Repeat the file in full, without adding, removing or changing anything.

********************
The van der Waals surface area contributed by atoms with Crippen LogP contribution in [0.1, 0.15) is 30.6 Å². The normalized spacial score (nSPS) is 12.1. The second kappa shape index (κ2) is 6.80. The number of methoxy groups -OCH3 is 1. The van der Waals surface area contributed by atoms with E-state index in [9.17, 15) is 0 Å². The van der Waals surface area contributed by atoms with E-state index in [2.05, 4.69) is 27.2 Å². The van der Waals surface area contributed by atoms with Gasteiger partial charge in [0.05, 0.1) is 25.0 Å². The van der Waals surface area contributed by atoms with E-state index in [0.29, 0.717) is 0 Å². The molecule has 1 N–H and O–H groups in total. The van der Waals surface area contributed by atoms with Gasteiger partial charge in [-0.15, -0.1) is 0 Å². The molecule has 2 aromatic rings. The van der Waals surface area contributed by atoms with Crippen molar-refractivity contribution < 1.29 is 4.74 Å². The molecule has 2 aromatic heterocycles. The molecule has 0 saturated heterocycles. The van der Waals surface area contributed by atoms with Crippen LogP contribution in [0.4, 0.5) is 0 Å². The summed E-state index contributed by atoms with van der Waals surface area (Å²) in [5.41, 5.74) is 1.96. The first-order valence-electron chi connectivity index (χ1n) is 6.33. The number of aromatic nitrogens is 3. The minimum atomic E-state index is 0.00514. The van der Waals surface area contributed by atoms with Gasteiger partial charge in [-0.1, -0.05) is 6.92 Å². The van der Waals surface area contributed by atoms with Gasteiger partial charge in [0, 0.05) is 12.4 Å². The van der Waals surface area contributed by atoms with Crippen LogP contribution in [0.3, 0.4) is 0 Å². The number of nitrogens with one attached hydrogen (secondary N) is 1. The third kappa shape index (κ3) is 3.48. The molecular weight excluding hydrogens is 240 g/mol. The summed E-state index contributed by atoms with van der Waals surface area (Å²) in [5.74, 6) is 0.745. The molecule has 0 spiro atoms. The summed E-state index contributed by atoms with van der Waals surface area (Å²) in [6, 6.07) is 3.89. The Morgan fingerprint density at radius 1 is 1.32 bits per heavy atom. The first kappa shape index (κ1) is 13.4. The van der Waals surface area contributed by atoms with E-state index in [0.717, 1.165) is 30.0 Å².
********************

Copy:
The van der Waals surface area contributed by atoms with Crippen LogP contribution in [0.1, 0.15) is 30.6 Å². The normalized spacial score (nSPS) is 12.1. The second kappa shape index (κ2) is 6.80. The number of methoxy groups -OCH3 is 1. The van der Waals surface area contributed by atoms with E-state index in [9.17, 15) is 0 Å². The van der Waals surface area contributed by atoms with E-state index in [2.05, 4.69) is 27.2 Å². The van der Waals surface area contributed by atoms with Gasteiger partial charge in [0.05, 0.1) is 25.0 Å². The van der Waals surface area contributed by atoms with E-state index in [0.29, 0.717) is 0 Å². The molecule has 1 N–H and O–H groups in total. The van der Waals surface area contributed by atoms with Gasteiger partial charge in [-0.15, -0.1) is 0 Å². The molecule has 2 aromatic rings. The van der Waals surface area contributed by atoms with Crippen molar-refractivity contribution < 1.29 is 4.74 Å². The molecule has 2 aromatic heterocycles. The molecule has 0 saturated heterocycles. The van der Waals surface area contributed by atoms with Crippen LogP contribution in [0.4, 0.5) is 0 Å². The summed E-state index contributed by atoms with van der Waals surface area (Å²) in [5.41, 5.74) is 1.96. The first-order valence-electron chi connectivity index (χ1n) is 6.33. The number of aromatic nitrogens is 3. The minimum atomic E-state index is 0.00514. The van der Waals surface area contributed by atoms with Gasteiger partial charge in [-0.1, -0.05) is 6.92 Å². The van der Waals surface area contributed by atoms with Gasteiger partial charge in [0, 0.05) is 12.4 Å². The van der Waals surface area contributed by atoms with Crippen LogP contribution in [0.3, 0.4) is 0 Å². The number of nitrogens with one attached hydrogen (secondary N) is 1. The third kappa shape index (κ3) is 3.48. The molecular weight excluding hydrogens is 240 g/mol. The summed E-state index contributed by atoms with van der Waals surface area (Å²) in [5.74, 6) is 0.745. The molecule has 0 spiro atoms. The summed E-state index contributed by atoms with van der Waals surface area (Å²) in [6, 6.07) is 3.89. The Morgan fingerprint density at radius 1 is 1.32 bits per heavy atom. The first kappa shape index (κ1) is 13.4. The van der Waals surface area contributed by atoms with E-state index in [0.717, 1.165) is 30.0 Å².